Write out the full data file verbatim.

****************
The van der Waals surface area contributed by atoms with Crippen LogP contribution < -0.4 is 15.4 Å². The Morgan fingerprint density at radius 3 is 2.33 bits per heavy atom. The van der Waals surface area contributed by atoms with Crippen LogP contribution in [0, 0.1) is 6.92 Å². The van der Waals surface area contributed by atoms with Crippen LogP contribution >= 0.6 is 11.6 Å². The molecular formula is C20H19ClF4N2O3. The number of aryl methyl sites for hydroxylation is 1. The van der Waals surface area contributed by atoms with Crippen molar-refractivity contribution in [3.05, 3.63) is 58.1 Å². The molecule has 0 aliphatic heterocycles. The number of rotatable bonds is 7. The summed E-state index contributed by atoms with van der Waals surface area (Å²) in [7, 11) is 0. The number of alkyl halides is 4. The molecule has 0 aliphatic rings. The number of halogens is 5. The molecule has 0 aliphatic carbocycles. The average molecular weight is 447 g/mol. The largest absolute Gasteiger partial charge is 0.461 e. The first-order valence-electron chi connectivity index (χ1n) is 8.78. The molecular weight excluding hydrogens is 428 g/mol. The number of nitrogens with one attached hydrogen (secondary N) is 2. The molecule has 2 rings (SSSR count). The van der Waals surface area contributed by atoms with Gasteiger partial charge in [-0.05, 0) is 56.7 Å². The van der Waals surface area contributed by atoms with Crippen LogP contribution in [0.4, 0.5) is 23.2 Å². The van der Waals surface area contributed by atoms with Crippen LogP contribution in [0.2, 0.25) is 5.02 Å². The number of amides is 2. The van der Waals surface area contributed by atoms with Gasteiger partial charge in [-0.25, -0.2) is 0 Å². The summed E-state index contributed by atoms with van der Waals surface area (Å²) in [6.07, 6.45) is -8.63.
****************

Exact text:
The van der Waals surface area contributed by atoms with Crippen LogP contribution < -0.4 is 15.4 Å². The Morgan fingerprint density at radius 3 is 2.33 bits per heavy atom. The van der Waals surface area contributed by atoms with Crippen LogP contribution in [0, 0.1) is 6.92 Å². The van der Waals surface area contributed by atoms with Crippen LogP contribution >= 0.6 is 11.6 Å². The molecular formula is C20H19ClF4N2O3. The number of aryl methyl sites for hydroxylation is 1. The van der Waals surface area contributed by atoms with Crippen molar-refractivity contribution in [3.05, 3.63) is 58.1 Å². The molecule has 0 aliphatic heterocycles. The number of rotatable bonds is 7. The summed E-state index contributed by atoms with van der Waals surface area (Å²) in [7, 11) is 0. The number of alkyl halides is 4. The molecule has 0 aliphatic rings. The number of halogens is 5. The molecule has 0 aliphatic carbocycles. The average molecular weight is 447 g/mol. The largest absolute Gasteiger partial charge is 0.461 e. The first-order valence-electron chi connectivity index (χ1n) is 8.78. The molecular weight excluding hydrogens is 428 g/mol. The number of nitrogens with one attached hydrogen (secondary N) is 2. The molecule has 2 rings (SSSR count). The van der Waals surface area contributed by atoms with Gasteiger partial charge in [-0.05, 0) is 56.7 Å². The van der Waals surface area contributed by atoms with Crippen LogP contribution in [0.4, 0.5) is 23.2 Å². The van der Waals surface area contributed by atoms with Crippen LogP contribution in [0.2, 0.25) is 5.02 Å². The number of amides is 2. The van der Waals surface area contributed by atoms with Gasteiger partial charge in [-0.25, -0.2) is 0 Å². The summed E-state index contributed by atoms with van der Waals surface area (Å²) in [6.07, 6.45) is -8.63.